Weeks has long been critical of mainstream economics in general, not least in his previous book for the layman, Economics of the 1%.

Summing up his proposed fiscal policy framework, he writes (p.182-3): Continue reading

On Joan Robinson

Joan Robinson was a brilliant economist at the University of Cambridge and a member of the ‘circus’ of thinkers led by John Maynard Keynes in the 1930s. In the lecture below, John Eatwell, a pupil and co-author of Robinson, and who advised the British Labour Party on economic policy in the 1980s and 90s, gives a very clear and stimulating introduction to her life and work.

Eatwell covers topics in economics addressed by Robinson that remain highly relevant today, such as disguised unemployment and the trade protectionism that tends to result from a deflationary global economic environment.

As the talk makes clear, Robinson published path-breaking work on imperfect competition as distinct from theories of perfect competition and monopoly; she later contributed to the development of Keynes’ magnum opus The General Theory, which put forward an explanation for the persistence of mass unemployment under capitalism and gave birth to the modern discipline of macroeconomics. After the war she attempted to extend Keynes’ theory to deal with problems of economic growth in a number of books and papers, particularly her own magnum opus The Accumulation of Capital.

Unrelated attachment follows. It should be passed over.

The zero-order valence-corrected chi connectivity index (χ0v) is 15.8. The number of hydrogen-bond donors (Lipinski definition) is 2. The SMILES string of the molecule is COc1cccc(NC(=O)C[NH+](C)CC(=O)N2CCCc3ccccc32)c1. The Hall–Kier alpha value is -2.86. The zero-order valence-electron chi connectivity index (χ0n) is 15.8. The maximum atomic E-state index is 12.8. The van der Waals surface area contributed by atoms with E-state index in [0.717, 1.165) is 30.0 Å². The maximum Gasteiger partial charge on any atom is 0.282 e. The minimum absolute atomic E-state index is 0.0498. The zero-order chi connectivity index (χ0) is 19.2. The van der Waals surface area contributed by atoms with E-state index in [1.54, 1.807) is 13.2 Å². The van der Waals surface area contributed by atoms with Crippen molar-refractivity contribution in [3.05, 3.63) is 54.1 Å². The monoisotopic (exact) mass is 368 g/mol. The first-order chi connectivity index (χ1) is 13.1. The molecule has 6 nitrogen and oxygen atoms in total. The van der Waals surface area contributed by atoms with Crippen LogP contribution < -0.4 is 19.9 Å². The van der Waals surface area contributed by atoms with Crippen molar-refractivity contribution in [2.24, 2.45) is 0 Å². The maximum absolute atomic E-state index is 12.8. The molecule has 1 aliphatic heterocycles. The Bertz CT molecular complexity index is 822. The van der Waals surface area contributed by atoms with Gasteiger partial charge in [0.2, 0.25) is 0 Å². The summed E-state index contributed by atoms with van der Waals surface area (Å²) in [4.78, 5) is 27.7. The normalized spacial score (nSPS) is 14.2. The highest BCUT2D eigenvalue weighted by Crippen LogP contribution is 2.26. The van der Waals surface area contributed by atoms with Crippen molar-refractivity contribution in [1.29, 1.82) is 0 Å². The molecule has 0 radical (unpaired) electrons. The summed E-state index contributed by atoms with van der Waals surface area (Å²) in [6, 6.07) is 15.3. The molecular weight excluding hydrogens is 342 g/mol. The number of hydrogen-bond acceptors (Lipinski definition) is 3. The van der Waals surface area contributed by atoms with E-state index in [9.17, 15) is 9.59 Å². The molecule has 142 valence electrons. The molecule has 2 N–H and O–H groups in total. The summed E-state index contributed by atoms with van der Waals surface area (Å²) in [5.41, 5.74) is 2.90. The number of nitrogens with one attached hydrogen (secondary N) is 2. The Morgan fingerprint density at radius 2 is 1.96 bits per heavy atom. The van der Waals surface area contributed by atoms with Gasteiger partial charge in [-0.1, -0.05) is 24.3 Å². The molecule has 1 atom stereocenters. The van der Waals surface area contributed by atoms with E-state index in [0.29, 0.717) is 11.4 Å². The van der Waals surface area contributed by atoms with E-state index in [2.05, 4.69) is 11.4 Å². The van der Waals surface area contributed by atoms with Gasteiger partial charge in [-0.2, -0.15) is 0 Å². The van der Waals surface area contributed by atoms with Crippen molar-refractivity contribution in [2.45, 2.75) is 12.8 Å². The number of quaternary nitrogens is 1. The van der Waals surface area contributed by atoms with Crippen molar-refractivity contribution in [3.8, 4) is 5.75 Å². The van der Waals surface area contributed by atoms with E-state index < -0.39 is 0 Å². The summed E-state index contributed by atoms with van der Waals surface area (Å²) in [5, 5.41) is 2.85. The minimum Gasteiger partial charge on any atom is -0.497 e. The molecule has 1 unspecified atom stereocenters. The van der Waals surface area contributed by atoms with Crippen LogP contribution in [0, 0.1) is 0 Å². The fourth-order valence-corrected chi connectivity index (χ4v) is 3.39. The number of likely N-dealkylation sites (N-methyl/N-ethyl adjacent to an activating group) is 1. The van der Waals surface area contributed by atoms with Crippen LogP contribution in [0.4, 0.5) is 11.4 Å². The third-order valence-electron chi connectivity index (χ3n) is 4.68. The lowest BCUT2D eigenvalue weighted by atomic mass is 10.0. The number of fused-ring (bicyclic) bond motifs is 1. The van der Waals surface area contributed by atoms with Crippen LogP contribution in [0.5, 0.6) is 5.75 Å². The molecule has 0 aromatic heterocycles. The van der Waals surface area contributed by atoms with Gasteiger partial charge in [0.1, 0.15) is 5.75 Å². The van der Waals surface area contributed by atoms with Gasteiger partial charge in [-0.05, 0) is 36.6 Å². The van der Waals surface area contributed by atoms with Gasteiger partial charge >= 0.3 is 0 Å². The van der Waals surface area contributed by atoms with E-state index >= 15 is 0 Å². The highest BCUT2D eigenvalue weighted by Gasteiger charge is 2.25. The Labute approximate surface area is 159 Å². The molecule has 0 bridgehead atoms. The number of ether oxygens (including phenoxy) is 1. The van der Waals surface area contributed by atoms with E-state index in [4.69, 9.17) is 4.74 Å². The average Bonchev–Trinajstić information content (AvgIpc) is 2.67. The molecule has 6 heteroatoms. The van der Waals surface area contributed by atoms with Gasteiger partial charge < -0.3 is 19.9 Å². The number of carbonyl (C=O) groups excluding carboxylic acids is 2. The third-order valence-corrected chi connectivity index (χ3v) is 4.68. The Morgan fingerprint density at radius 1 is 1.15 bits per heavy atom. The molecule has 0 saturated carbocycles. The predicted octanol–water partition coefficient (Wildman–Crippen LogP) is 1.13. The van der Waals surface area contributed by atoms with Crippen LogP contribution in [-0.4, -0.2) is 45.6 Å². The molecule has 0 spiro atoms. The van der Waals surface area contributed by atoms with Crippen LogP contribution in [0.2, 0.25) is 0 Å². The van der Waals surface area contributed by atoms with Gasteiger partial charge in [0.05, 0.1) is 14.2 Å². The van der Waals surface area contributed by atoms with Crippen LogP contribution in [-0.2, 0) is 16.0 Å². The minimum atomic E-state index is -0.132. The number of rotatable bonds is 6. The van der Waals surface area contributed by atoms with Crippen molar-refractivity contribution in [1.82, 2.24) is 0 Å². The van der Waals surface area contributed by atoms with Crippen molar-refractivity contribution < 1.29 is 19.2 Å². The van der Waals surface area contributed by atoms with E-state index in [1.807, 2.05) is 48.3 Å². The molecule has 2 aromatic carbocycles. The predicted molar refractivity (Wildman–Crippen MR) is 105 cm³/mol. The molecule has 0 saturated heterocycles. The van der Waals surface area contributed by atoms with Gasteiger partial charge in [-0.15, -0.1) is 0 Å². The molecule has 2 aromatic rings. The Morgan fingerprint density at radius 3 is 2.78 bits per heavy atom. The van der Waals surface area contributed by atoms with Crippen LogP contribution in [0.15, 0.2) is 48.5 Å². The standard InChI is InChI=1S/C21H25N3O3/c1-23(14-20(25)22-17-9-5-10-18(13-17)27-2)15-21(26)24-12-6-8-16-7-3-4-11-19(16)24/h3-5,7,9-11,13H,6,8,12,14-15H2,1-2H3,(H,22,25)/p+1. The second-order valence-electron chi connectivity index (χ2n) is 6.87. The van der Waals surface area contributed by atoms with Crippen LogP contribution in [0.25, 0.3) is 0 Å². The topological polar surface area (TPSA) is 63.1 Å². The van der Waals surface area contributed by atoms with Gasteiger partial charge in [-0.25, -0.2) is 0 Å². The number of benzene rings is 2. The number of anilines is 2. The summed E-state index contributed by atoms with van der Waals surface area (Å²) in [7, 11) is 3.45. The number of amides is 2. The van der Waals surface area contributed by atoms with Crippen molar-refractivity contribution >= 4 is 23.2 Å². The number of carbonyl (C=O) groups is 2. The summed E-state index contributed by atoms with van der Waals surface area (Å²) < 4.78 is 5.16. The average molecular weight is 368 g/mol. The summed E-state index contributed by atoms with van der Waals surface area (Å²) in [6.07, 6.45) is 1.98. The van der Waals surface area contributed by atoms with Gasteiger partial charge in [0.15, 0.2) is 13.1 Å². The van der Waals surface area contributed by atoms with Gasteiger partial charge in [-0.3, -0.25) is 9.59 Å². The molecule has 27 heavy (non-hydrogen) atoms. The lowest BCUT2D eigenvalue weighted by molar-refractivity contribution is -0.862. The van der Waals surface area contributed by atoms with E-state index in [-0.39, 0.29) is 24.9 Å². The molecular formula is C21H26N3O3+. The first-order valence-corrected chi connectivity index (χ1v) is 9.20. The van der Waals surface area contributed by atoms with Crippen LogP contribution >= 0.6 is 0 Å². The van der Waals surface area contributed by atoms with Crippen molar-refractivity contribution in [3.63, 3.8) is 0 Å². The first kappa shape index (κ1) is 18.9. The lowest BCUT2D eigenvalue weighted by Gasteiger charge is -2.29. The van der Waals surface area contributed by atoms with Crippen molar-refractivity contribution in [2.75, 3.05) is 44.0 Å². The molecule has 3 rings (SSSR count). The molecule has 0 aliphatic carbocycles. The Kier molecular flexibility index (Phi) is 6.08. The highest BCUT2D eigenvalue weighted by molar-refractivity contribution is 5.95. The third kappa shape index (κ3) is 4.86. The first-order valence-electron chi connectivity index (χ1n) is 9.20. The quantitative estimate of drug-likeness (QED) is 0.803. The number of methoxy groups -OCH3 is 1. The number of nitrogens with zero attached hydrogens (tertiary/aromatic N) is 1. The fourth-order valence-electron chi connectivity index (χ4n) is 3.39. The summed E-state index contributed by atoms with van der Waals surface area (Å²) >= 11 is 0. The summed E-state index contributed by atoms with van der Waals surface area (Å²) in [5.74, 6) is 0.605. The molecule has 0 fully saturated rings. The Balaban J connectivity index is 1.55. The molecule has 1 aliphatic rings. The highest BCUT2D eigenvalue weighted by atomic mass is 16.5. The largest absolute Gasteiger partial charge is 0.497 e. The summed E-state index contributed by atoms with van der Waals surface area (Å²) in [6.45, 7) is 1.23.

A strong intellectual personality and something of a zealot, one of Robinson’s most notable quotes regarding economics was: “I never learned mathematics, so I’ve had to think”.

As a liberal socialist, latterly she increasingly favoured central planning to achieve full employment and social justice, as well to promote economic development in the poorest countries. On this, as well as in her enthusiasm for Maoist China, she was perhaps naive and misled and these aspects of her thinking discredited her somewhat in her later years.

Robinson also supervised Amartya Sen who went on to win the Nobel Memorial Prize for his work on welfare economics.

Thanks to the blog The Case For Concerted Action for sharing this video.

An abundance of wealth and a scarcity of capital: resolving the paradox

One of the major economic phenomena of our time seems to be an enormous accumulation of elite wealth amidst rising inequality within nations, even while output and productivity growth, particularly since the Great Recession, have been mediocre across much of the world.

In his book Capitalism without Capital, Alan Shipman draws together a wealth of economic ideas, from the theory of the global savings glut and the Cambridge controversies in the theory of capital to Thomas Piketty’s writings on inequality, to argue that we are living in an era of abundant ‘wealth’ alongside a shortage of real productive capital assets. It is growth in the latter which remains the driver of rising living standards for the majority. Continue reading